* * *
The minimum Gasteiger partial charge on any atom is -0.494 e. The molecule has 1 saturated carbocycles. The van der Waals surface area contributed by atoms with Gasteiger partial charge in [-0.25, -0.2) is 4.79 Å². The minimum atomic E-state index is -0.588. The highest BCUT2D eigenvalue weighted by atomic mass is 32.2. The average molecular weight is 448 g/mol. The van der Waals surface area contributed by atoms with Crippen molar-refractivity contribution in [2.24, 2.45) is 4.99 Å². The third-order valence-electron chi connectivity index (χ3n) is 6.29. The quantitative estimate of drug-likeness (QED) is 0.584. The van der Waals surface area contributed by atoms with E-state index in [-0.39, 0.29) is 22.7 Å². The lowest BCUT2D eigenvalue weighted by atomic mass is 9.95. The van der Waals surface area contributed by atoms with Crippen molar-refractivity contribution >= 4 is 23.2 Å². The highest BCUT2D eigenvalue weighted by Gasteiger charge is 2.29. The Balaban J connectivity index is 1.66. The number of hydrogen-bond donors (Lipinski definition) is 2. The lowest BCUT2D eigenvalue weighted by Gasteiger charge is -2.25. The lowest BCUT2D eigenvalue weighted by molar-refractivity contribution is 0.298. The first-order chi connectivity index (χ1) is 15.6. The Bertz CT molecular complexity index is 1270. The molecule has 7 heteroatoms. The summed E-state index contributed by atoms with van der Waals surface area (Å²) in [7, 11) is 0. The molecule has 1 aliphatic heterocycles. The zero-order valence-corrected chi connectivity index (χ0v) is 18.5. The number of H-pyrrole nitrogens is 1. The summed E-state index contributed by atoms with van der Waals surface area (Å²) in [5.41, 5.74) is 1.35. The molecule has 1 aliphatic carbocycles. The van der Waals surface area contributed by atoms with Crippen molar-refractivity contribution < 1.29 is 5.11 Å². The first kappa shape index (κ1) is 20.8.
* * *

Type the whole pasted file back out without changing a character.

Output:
The minimum Gasteiger partial charge on any atom is -0.494 e. The molecule has 1 saturated carbocycles. The van der Waals surface area contributed by atoms with Gasteiger partial charge in [-0.25, -0.2) is 4.79 Å². The minimum atomic E-state index is -0.588. The highest BCUT2D eigenvalue weighted by atomic mass is 32.2. The average molecular weight is 448 g/mol. The van der Waals surface area contributed by atoms with Crippen molar-refractivity contribution in [2.24, 2.45) is 4.99 Å². The third-order valence-electron chi connectivity index (χ3n) is 6.29. The quantitative estimate of drug-likeness (QED) is 0.584. The van der Waals surface area contributed by atoms with E-state index in [-0.39, 0.29) is 22.7 Å². The lowest BCUT2D eigenvalue weighted by atomic mass is 9.95. The van der Waals surface area contributed by atoms with Crippen molar-refractivity contribution >= 4 is 23.2 Å². The highest BCUT2D eigenvalue weighted by Gasteiger charge is 2.29. The Balaban J connectivity index is 1.66. The number of hydrogen-bond donors (Lipinski definition) is 2. The lowest BCUT2D eigenvalue weighted by Gasteiger charge is -2.25. The lowest BCUT2D eigenvalue weighted by molar-refractivity contribution is 0.298. The first-order chi connectivity index (χ1) is 15.6. The Bertz CT molecular complexity index is 1270. The molecule has 7 heteroatoms. The summed E-state index contributed by atoms with van der Waals surface area (Å²) in [7, 11) is 0. The molecule has 1 aliphatic heterocycles. The zero-order valence-corrected chi connectivity index (χ0v) is 18.5. The number of H-pyrrole nitrogens is 1. The summed E-state index contributed by atoms with van der Waals surface area (Å²) in [5.41, 5.74) is 1.35. The molecule has 1 aliphatic carbocycles. The van der Waals surface area contributed by atoms with Crippen molar-refractivity contribution < 1.29 is 5.11 Å². The first kappa shape index (κ1) is 20.8.